- a native or inhabitant of Turkey.
- (formerly) a native or inhabitant of the Ottoman Empire.
- a Muslim, especially a subject of the Sultan of Turkey.
- a member of any of the peoples speaking Turkic languages.
- one of a breed of Turkish horses closely related to the Arabian horse.
- any Turkish horse.
- Young Turk.
- Archaic. a cruel, brutal, and domineering man.
Origin of Turk
Examples from the Web for turk
“I was shocked to hear words of admiration for ISIL,” wrote Özyurt, a senior editor for CNN Turk.Turkey’s Attitude Toward ISIS? Sympathy for the Devil
October 1, 2014
Turk came up with a design modeled on lozenge-shaped chewing-gum.Joshua Compston Was Once the Wunderkind of the British Art World…and Now He’s Been Practically Forgotten
January 17, 2014
It appears the two Russians were the likely operatives and the Turk was more of a facilitator.Unraveling Al Qaeda’s Plot Against Spain
August 7, 2012
It is the duty of everyone, Turk and foreigner, to respect the law.Turkey Brings Criminal Charges Against Sarah Ferguson
Charlotte Edwardes, Owen Matthews
January 13, 2012
Turk is also based on an actual surgeon, who helped me out on the pilot.Resuscitation: A Q&A with the Creator of Scrubs
January 5, 2009
The jealousy of the European powers, too, protects the Turk.
The Spaniards called him the Turk, saying he looked like one.
Then it was that the Turk went to the Caciques sitting in council.
For they knew very well there was no gold in the Turk's country.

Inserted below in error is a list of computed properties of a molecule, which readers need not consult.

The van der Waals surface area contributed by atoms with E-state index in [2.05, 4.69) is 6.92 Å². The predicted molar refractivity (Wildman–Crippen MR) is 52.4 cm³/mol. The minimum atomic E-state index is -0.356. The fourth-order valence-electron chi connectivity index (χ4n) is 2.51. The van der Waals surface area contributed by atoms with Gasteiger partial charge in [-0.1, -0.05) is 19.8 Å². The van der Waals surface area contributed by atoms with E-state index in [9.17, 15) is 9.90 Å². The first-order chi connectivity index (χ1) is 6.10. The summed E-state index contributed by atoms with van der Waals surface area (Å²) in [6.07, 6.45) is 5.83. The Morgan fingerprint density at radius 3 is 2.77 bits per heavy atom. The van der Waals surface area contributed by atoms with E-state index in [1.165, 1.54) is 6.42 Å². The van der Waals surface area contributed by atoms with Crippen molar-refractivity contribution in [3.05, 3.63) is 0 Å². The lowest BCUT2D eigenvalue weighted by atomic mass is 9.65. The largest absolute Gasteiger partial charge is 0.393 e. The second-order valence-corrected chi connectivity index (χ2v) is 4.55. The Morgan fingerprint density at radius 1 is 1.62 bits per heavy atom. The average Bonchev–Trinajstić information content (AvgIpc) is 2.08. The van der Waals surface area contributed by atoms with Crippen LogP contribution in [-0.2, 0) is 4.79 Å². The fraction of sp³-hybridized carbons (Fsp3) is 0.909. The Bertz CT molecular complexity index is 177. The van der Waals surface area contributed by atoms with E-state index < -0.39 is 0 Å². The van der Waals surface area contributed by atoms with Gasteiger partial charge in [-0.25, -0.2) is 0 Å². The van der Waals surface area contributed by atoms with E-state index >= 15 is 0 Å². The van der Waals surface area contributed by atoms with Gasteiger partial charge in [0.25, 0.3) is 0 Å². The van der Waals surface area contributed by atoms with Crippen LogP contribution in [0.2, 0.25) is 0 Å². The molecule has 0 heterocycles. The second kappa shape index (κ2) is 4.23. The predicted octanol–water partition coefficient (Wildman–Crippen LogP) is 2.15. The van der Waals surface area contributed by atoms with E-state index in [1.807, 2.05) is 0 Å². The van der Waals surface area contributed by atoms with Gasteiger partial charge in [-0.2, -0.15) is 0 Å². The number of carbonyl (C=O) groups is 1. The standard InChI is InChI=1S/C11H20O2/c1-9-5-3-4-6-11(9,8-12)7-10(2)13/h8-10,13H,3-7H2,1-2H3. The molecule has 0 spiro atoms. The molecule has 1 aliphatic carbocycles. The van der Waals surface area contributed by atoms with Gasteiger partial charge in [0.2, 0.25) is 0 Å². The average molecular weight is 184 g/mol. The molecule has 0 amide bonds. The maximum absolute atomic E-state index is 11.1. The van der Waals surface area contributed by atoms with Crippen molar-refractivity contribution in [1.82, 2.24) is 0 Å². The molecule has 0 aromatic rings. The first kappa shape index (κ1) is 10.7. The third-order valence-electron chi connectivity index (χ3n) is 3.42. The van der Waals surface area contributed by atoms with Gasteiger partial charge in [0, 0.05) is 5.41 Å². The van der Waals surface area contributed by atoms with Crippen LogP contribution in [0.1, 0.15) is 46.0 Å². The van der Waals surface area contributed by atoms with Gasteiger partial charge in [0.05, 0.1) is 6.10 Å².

Like a coyote he would call at night, and though the Turk heard him, he dared not answer.
- a native, inhabitant, or citizen of Turkey
- a native speaker of any Turkic language, such as an inhabitant of Turkmenistan or Kyrgyzstan
- obsolete, derogatory a violent, brutal, or domineering person
Word Origin and History for turk
c.1300, from French Turc, from Medieval Latin Turcus, from Byzantine Greek Tourkos, Persian turk, a national name, of unknown origin. Said to mean "strength" in Turkish. Cf. Chinese tu-kin, name given c.177 B.C.E. as that of a people living south of the Altai Mountains (identified by some with the Huns). In Persian, turk, in addition to the national name, also could mean "a beautiful youth," "a barbarian," "a robber."
Meaning "person of Irish descent" is first recorded 1914 in U.S., apparently originating among Irish-Americans; of unknown origin (Irish torc "boar, hog" has been suggested). Young Turk (1908) was a member of an early 20c. political group in the Ottoman Empire that sought rejuvenation of the Turkish nation. Turkish bath is attested from 1640s; Turkish delight from 1877.